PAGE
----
Now my friendlies, stay gathered around because it's still story time (chapter 2). Up until a couple years ago, I owned my own company that distributed greeting cards to about 130 different retail outlets, give or take as business waxed and waned. Then I started having manic bouts and depression cycles (I'm called a rapid cycler or something like that). I don't know if it was a side effect of medications, or just a side effect of simply being manic, but I often found myself unable to tackle the work the business demanded. I couldn't concentrate, I was easily confused, and I was unable to remember accurately if at all. At various times, my brothers and sister would fly out for a week or so to help me through a servicing round.

That certainly is a wonderful part of the story, but...wait...there's more, much more. One time, when none of my siblings could make it, a very dear friend (the lady from whom I got the cards, actually) flew out from Ottawa to help me. As she was heading home, she told me that was the longest she had ever been away from her husband since their marriage (and their children are full-grown). She's the kind of lady who just does things like for people and doesn't expect (and usually won't take) anything back in return. I've had several people like that in my life. I'll likely write about "The Lady On The Train" tomorrow.

I vowed through the help of these people and many, many more that when and wherever I found myself in a position of passing on the kindnesses that they showed to me, I would do so. Cornball as it sounds, you can't make ripples in the ocean unless you toss in some pebbles. You can make waves if others join you.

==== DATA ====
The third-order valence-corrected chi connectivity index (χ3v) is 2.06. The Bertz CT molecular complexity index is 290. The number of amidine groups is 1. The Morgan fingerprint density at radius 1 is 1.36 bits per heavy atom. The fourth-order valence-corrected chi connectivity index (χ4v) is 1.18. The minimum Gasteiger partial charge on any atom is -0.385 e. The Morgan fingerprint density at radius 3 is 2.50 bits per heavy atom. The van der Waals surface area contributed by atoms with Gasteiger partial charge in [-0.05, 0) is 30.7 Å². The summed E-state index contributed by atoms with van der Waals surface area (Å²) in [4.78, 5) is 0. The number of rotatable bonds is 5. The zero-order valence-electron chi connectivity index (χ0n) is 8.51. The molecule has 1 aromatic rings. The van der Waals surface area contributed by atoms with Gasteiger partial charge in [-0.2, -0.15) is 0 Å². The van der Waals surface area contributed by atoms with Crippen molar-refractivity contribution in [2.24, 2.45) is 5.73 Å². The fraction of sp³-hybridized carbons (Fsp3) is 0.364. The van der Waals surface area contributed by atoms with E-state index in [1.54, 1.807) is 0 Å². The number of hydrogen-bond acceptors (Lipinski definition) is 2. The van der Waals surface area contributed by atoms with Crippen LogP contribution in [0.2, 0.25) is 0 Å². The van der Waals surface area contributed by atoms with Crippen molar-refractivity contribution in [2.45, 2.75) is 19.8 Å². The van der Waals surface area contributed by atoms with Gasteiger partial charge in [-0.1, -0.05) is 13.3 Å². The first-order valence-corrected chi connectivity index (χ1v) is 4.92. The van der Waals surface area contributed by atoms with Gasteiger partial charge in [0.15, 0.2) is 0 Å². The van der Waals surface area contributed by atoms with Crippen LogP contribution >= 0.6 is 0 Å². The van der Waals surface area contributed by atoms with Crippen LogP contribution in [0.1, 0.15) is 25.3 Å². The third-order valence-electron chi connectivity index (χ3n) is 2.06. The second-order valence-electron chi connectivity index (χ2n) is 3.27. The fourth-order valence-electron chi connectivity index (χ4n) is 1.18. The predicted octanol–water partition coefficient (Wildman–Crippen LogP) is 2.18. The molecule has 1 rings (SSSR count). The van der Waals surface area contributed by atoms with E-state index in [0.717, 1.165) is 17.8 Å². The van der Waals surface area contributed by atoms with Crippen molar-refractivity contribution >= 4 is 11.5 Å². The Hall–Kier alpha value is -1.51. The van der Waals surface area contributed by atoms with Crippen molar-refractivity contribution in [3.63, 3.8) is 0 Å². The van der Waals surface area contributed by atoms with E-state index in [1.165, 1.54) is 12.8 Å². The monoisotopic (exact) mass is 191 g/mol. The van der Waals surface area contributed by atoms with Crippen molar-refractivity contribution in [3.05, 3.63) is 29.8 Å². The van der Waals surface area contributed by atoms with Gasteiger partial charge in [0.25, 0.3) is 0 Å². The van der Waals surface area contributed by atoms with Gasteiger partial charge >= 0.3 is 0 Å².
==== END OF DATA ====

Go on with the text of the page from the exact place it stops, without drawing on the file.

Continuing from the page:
I received an e-mail from my Ottawa angel on Monday, and besides the personal notes, it contained the following:

The older I get, the more I enjoy Saturday mornings. Perhaps it's the
quiet solitude that comes with being the first to rise, or maybe it's
the unbounded joy of not having to be at work. Either way, the first
few hours of a Saturday morning are most enjoyable.

A few weeks ago, I was shuffling toward the garage with a steaming cup
of coffee in one hand and the morning paper in the other. What began as
a typical Saturday morning turned into one of those lessons that life
seems to hand you from time to time Let me tell you about it:

I turned the dial up into the phone portion of the band on my ham radio
in order to listen to a Saturday morning swap net. Along the way, I
came across an older sounding chap, with a tremendous signal and a
golden voice. You know the kind; he sounded like he should be in the
broadcasting business. He was telling whom-ever he was talking with
something about "a
thousand marbles." I was intrigued and stopped to listen to what he had